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George Nelson
at McNay Art Museum, San Antonio, Texas
Recommendation by Dan R. Goddard

George Nelson both re-imagined and, as we see in this survey of his design career, played an important role in re-making the

Continuing through September 11, 2011

George Nelson re-imagined and re-made the American home and office during the boom years following World War II. His signature sunburst clocks, marshmallow couches and modular “Storagewalls” are among the 120 three-dimensional objects featured in the retrospective “George Nelson: Architect, Writer, Designer, Teacher,” organized by the Vitra Design Museum in Germany.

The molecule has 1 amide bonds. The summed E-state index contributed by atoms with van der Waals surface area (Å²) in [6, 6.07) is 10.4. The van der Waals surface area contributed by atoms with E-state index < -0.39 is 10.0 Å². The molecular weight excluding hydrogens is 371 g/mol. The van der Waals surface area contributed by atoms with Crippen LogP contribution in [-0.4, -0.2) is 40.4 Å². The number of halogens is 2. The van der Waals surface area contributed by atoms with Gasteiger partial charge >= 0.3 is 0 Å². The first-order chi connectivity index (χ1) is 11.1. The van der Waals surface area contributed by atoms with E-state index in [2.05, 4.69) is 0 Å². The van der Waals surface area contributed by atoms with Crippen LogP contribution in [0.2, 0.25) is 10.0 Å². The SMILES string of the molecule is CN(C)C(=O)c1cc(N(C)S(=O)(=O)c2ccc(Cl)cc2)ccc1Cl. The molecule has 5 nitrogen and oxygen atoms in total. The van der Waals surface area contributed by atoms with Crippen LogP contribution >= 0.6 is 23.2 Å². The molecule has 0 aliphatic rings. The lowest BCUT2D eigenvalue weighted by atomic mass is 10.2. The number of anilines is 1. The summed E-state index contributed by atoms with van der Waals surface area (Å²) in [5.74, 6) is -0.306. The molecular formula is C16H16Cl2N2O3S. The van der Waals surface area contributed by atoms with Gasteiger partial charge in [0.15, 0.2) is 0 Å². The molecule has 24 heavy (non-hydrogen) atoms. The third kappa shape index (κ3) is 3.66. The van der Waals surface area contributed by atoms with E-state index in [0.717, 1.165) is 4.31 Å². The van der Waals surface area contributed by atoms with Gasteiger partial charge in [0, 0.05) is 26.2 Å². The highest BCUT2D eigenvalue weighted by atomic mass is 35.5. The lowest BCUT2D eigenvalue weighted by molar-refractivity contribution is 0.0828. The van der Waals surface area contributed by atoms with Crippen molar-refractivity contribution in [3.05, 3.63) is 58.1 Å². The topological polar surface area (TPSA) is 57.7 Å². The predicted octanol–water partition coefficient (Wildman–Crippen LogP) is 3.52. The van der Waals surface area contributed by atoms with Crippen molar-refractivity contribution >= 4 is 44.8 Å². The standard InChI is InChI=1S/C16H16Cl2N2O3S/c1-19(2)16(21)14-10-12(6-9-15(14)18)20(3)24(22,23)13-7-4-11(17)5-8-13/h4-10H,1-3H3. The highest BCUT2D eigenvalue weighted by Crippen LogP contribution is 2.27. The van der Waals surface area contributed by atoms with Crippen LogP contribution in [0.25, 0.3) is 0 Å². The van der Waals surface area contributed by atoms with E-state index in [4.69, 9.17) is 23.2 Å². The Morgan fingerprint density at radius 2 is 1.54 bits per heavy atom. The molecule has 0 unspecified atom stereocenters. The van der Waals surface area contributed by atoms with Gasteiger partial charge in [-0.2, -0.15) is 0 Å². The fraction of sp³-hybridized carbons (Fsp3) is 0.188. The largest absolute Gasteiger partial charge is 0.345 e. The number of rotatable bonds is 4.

Inspired by the Renaissance when artists such as Leonardo da Vinci designed buildings and weapons, Nelson introduced high art concepts into industrial design with stripped-down, brightly colored and standardized chairs, desks and other furnishings that pointed toward minimalism and pop art. His sunburst clocks made by the Howard Miller Clock Company reduced the traditional elements of a clock to minimal abstract symbols that simultaneously resembled the spokes of a wagon wheel. His best-selling book “Tomorrow’s House” in 1945 led to an offer to become design director at Herman Miller, a relationship that revolutionized furniture design during the next 25 years. Nelson’s designs still look futuristic, representing a fresh, forward-thinking break with the clunky, handmade past

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